Boston Symphony’s 2022-23 season to feature works addressing social and cultural issues

Posted on: April 21, 2022

The Boston Symphony Orchestra and Music Director Andris Nelsons perform at Boston’s Symphony Hall. Photo: Michael Blanchard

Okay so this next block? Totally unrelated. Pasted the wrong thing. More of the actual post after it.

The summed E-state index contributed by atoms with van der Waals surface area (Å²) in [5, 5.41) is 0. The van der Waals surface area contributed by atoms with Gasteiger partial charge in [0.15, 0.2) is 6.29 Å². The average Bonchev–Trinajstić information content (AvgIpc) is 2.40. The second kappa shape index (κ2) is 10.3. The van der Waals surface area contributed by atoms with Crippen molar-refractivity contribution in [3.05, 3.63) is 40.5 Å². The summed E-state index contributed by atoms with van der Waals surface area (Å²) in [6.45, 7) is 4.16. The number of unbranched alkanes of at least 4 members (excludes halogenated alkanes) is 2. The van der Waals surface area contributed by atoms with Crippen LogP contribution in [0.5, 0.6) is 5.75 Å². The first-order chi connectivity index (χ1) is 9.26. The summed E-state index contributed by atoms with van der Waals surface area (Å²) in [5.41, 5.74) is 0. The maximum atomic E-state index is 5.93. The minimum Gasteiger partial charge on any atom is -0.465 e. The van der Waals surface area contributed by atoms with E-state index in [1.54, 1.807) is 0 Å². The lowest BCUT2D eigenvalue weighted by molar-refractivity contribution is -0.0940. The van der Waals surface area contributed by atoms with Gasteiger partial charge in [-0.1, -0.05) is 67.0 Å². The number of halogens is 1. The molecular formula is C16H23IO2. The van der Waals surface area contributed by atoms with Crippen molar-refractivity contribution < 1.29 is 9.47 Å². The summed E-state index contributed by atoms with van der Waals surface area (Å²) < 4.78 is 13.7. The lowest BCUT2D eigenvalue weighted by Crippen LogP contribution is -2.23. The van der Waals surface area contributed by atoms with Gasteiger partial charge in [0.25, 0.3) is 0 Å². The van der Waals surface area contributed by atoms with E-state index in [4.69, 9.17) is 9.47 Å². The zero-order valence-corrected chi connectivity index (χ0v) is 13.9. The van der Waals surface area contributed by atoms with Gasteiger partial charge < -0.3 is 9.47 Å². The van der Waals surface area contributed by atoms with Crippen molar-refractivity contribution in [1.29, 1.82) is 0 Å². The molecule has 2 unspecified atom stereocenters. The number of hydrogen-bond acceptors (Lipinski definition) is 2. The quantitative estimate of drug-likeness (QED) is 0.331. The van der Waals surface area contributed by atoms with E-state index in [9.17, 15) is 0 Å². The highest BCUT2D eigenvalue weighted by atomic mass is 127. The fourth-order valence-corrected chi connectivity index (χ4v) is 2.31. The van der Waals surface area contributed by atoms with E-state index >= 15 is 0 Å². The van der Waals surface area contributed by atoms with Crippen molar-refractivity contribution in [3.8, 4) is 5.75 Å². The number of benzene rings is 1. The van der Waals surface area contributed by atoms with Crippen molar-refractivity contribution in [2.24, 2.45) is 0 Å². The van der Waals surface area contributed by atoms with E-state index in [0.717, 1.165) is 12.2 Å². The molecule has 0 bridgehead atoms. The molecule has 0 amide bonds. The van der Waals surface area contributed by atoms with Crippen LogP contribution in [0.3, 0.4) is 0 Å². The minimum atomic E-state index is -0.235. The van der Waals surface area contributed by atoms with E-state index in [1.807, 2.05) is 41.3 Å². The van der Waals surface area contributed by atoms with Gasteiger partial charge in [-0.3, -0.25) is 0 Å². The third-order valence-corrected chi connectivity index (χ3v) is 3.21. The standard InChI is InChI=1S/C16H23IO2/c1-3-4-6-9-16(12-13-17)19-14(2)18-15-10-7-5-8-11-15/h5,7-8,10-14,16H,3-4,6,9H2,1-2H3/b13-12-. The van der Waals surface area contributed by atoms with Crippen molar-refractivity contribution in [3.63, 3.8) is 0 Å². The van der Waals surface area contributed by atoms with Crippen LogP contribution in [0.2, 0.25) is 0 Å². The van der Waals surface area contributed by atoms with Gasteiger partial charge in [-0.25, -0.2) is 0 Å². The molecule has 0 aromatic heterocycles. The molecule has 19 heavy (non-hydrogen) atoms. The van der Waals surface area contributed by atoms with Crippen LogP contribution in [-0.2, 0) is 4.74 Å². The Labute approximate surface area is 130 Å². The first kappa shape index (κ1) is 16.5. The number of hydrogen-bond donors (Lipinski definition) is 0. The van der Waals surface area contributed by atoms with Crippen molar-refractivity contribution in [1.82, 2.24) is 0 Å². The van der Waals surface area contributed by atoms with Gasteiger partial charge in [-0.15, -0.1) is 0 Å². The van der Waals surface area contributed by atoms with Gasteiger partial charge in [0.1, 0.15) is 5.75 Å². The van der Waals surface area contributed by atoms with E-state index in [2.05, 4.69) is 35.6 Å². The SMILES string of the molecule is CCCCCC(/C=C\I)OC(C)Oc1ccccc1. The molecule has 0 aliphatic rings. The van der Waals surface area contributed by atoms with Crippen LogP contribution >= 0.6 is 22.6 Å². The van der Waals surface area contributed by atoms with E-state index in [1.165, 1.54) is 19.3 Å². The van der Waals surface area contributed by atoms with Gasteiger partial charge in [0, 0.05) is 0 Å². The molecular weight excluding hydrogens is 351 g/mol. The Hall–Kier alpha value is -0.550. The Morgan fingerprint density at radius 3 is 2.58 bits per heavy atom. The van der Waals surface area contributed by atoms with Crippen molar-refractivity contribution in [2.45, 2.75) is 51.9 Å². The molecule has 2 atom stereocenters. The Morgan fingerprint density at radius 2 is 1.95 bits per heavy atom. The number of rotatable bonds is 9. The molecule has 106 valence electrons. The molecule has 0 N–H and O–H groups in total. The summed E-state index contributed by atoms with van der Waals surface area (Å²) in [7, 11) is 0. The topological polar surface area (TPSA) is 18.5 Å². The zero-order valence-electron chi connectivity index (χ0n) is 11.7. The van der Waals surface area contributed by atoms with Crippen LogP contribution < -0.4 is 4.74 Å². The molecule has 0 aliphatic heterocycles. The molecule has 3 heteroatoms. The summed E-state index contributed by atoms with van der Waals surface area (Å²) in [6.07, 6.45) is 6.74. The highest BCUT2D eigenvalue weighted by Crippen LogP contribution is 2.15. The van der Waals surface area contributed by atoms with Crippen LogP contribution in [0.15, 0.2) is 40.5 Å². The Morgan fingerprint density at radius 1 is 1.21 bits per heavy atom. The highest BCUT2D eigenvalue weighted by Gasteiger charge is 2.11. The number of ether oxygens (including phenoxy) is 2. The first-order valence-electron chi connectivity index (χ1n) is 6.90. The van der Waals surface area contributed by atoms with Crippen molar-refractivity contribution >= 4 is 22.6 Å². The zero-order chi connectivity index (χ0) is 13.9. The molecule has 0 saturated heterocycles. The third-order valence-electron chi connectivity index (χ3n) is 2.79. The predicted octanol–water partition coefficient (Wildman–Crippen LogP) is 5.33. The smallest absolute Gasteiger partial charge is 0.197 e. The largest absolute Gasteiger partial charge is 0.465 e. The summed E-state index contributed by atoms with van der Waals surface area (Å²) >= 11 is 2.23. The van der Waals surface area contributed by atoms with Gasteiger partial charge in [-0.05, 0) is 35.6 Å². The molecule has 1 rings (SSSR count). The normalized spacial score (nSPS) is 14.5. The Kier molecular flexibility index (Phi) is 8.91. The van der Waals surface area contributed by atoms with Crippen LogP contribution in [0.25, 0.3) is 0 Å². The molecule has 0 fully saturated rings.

“Haunted by the horrors of the war in Ukraine, the Boston Symphony Orchestra is sounding a decidedly somber note … for its 2022-23 season,” writes William Kole in Wednesday’s (4/20) Associated Press. The season “will include a three-week festival in March dubbed ‘Voices of Loss, Reckoning and Hope’—a musical exploration of racial injustice, civil rights and gender inequity…. The orchestra … will perform … Dmitri Shostakovich’s Symphony No. 13—a five-movement denunciation of Stalinism based on poems by Yevgeny Yevtushenko. The first movement [invokes] a Nazi massacre of Ukrainian Jews. Omer Meir Wellber will direct the BSO in the American premiere of Israeli composer Ella Milch-Sheriff’s ‘The Eternal Stranger,’ which captures the hostility and rejection experienced by refugees and others…. Other concerts will feature … Górecki’s ‘Symphony of Sorrowful Songs’ … and … Osvaldo Golijov’s ‘Falling Out of Time.’… Featured in the March festival will be … Julia Wolfe’s ‘Her Story,’ [about] the continuing struggle for women’s rights…. Also highlighted: Anthony Davis’ clarinet concerto, ‘You Have the Right to Remain Silent,’ with soloist Anthony McGill, about the emotional consequences of encounters with law enforcement; and Uri Caine’s ‘The Passion of Octavius Catto,’ [about] the titular 19th-century Philadelphia civil rights activist.”